Analyzing Pirating Games

Hey, welcome back. You look beautiful.

I pretty much spent the weekend doing homework and watching JonTron videos. If you haven’t checked him out, please do. But while watching his DinoCity video, I found myself overcome with a wave of warm feelings of nostalgia. I really want to play this game again.

But I had given my Super Nintendo to my friend years ago, and I don’t think he has it anymore. So then I thought “Well I could just, like, pirate it. I mean, I owned them before.”

But is that morally right? These are games I was bought in the 90s, and are no longer distributed. Hell, some of the publishers don’t even exist anymore?
At the same time, I gave up my ownership of these games to my friend. Therefor I’m pretty much stealing what I’ve already given away.

And this all goes to a major question; When in internet piracy morally alright? Developers and their lawyers would say “Never”, but as consumerist and gamers, is it OK to relive an experience that we’ve enjoyed before?

I can see the logic easier for older games that we emulate and replay today, but for modern games, where are the pros? I’ve read the argument that gamers who pirate games, do so because they don’t like publishers, but want to experience the game. A more morally justified response is when a gamer pirates a game as a “demo” so that they can see if they want to spend the fifty-sixty bucks for a new game.

Either way, the reasoning behind it is rather lax.

I’m not saying pirating is right or wrong, I just want to hear arguments for pirating, as the cons against pirating are rather common sense.

Have an opinion? Leave a comment. Also, remember to like and follow, you beautiful person you.

About Chris "Kodoku" Detrick

Hello, my name is Chris Eric Detrick and I'm a currently a student at Virginia Commonwealth University and a freelance video game writer. I'm stationed out in Richmond, Virginia and looking for work. My blog has been featured in Freshly Pressed and since then I have only grown as a writer and journalist. You can contact me via email:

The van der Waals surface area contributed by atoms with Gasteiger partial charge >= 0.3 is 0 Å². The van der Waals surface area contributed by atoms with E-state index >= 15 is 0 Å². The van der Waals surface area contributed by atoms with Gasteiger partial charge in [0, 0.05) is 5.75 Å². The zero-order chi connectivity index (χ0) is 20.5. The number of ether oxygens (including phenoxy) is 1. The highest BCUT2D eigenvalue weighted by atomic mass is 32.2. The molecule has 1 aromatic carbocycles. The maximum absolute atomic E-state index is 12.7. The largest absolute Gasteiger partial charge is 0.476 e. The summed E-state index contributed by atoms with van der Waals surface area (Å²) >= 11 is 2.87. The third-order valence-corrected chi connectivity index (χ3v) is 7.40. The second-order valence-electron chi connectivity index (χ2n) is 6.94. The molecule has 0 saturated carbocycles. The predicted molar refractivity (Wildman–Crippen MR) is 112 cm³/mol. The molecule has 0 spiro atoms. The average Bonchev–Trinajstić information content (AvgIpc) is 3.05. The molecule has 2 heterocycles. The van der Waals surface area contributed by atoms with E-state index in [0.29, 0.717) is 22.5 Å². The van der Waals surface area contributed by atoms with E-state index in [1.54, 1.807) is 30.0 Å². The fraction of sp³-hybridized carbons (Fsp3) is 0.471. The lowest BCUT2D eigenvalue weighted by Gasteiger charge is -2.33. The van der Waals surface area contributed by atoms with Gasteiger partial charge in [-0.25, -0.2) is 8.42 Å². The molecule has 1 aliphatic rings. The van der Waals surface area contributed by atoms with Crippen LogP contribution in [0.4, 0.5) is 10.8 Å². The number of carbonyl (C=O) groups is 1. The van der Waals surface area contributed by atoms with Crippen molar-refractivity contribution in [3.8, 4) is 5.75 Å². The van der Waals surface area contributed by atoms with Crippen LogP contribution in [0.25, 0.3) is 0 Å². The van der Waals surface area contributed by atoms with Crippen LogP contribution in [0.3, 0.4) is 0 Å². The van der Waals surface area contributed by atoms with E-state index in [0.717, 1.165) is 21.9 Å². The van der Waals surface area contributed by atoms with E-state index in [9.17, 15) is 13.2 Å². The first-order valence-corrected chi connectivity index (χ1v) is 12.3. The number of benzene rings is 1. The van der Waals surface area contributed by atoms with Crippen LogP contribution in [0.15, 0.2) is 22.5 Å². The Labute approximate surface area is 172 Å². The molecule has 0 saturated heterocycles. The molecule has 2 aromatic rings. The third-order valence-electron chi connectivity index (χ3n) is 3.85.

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2 Responses to Analyzing Pirating Games

  1. supashmo says:

    I don’t know all the reasons for pirating. The only ones I heard were from a girl who basically just didn’t want to pay for stuff, so yeah, bad reason. Personally, I’m against it because I just don’t think it’s right to take what isn’t yours, and I haven’t heard a good argument for it.
    Of course, I’m also not for video game/movie/tv companies flipping their lid and trying to control the internet, so SOPA and PIPA had me a little riled, like most people.
    Here’s my personal rule: things like Youtube and Hulu and such, those are like TV. You pay a fee for a service and you watch what you want. But when you actually download it, you’re taking it for your own and I don’t agree with that.
    Then again, videotaping TV was always legal…hmm…

  2. drewpan says:

    How about this? I bought a blu-ray copy of Gone Baby Gone while I was in Australia… but I accidentally bought the wrong region code and it won’t run on my player. Singapore does not distribute Gone Baby Gone, so there’s really no way for me to legally obtain another copy here.

    Can it then be said that I can download this movie, since I have a legitimate copy of it?

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